Political beliefs Predominantly capitalistic Shifting towards socialism
Personal freedom More Less – movements could be legally tracked

This blog was written during lock down period and reflected what happened during the lock down period, but some of the trends mentioned below likely to continue once lock down is lifted.

 

Post pandemic economic recovery

2020/03/26

1. The Problem – micro view

1.1. Theory

Let us explain very basic economic theory first. Below is Cost Volume Profit graph.

Pandemic1

Figure 1

Every business has cost, with 2 main components – fixed cost and variable cost. Fixed cost includes things like cost of machinery, premises, staff salary etc. Crucially, it also includes interest payment on loan – assuming all businesses have some debt which is loan taken from bank and/or investors to raise the capital. The variable cost is often proportional to revenue or sales.

Here we shall use the term sales and revenue interchangeably, to denote earning of the business.

If a business procures more number of product units, higher quantity raw material needs to be purchased – so this is how it linked with revenue. So this is the variable part of the cost.

The earning is shown by blue line. The expense is shown by red line the above graph.

We know the simple formula, Profit = Revenue – Cost

If profit is negative, then it becomes loss. This is same as saying, Savings = Income – Expense.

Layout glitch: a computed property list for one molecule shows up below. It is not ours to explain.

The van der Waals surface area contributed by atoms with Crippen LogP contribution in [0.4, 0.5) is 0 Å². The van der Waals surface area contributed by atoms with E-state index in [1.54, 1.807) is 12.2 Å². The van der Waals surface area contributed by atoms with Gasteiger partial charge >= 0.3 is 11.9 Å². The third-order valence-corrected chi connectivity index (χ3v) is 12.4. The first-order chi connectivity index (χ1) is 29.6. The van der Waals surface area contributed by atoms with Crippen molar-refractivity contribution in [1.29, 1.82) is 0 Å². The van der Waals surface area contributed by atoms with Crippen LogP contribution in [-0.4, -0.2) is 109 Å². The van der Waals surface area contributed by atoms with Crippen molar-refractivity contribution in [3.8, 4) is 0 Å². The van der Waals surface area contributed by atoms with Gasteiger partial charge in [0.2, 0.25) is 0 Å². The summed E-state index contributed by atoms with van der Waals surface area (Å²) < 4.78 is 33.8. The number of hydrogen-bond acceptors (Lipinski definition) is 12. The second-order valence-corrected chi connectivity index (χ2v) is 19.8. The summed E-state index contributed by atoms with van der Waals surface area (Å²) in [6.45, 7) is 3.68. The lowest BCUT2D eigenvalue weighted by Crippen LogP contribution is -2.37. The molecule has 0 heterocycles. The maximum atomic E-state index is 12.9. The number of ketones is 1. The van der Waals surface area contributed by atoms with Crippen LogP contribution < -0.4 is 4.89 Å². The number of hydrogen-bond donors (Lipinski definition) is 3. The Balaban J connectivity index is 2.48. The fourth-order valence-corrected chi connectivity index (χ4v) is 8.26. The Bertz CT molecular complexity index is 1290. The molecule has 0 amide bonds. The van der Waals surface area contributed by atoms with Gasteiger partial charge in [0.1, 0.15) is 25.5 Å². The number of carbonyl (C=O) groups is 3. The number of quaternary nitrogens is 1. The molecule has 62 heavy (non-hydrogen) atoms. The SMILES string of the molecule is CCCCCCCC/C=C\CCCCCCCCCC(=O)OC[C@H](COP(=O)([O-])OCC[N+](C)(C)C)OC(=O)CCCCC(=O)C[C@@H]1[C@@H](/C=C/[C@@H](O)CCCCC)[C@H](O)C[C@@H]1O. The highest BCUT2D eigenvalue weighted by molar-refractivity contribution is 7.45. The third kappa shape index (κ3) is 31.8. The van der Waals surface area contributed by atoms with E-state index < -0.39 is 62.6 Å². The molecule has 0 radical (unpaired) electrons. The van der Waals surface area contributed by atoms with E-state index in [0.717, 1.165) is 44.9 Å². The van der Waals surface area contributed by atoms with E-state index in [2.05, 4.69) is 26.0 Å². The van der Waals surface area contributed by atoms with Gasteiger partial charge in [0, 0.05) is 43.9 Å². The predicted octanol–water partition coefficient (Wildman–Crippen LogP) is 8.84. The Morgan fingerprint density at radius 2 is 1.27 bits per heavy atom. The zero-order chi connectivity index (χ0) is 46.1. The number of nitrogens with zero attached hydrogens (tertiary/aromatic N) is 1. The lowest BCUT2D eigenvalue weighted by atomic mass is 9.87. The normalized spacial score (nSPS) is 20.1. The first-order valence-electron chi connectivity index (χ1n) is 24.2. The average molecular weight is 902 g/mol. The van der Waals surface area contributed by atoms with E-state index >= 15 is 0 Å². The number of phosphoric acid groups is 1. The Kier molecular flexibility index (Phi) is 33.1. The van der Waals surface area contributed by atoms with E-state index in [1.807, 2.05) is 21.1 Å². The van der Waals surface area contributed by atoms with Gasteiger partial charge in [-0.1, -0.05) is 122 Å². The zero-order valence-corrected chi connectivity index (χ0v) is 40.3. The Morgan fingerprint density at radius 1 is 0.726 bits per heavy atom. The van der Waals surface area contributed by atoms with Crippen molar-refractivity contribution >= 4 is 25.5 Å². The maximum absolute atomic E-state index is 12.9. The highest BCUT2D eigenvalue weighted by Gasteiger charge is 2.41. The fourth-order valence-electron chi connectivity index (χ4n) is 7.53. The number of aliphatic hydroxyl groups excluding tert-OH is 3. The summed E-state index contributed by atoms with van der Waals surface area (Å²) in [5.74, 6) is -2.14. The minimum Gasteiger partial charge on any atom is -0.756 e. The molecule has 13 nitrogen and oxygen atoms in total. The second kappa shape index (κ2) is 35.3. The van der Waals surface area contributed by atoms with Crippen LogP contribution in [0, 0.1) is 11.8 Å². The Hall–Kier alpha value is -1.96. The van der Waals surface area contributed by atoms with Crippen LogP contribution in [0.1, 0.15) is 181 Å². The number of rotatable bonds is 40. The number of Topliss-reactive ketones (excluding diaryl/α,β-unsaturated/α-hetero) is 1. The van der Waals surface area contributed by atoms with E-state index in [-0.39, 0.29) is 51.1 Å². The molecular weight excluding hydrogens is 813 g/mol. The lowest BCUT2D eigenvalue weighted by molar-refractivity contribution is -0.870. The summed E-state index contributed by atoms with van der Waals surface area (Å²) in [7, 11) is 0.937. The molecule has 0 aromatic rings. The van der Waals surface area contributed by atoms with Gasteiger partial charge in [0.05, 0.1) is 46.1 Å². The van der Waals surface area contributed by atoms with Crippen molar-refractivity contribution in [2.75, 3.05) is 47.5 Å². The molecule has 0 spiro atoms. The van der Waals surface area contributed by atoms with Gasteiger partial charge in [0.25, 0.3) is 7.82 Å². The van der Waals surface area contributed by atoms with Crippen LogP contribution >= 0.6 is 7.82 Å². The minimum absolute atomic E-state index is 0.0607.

A business needs to pay tax on profit – so tax is also a cost. But for simplicity, we leave tax out of our discussion.

The point, where revenue becomes more than cost, is known as breakeven point. Until the business reaches this point, it is loss making. Once business is way past breakeven point on the right, it is profitable. In fact, all business tries to move as much right as possible for sustained growth and profit.

A business can borrow more (cost goes up as interest payment) to increase revenue (more sales), resulting in more profit. Now, how much a business needs to borrow in order to increase profit is a complex calculation which depends on type of industry, business strategy, market condition and many other factors.

At normal time, all businesses operate in an equilibrium. Business pays interest to bank, buys the raw materials from suppliers, manufacturers product in factory, pays salary to employees and sells products to customers who pay the price and so on. For a service based business, the theory is still the same. Here, instead of producing items in factory, the company sells intellectual expertise of their employees.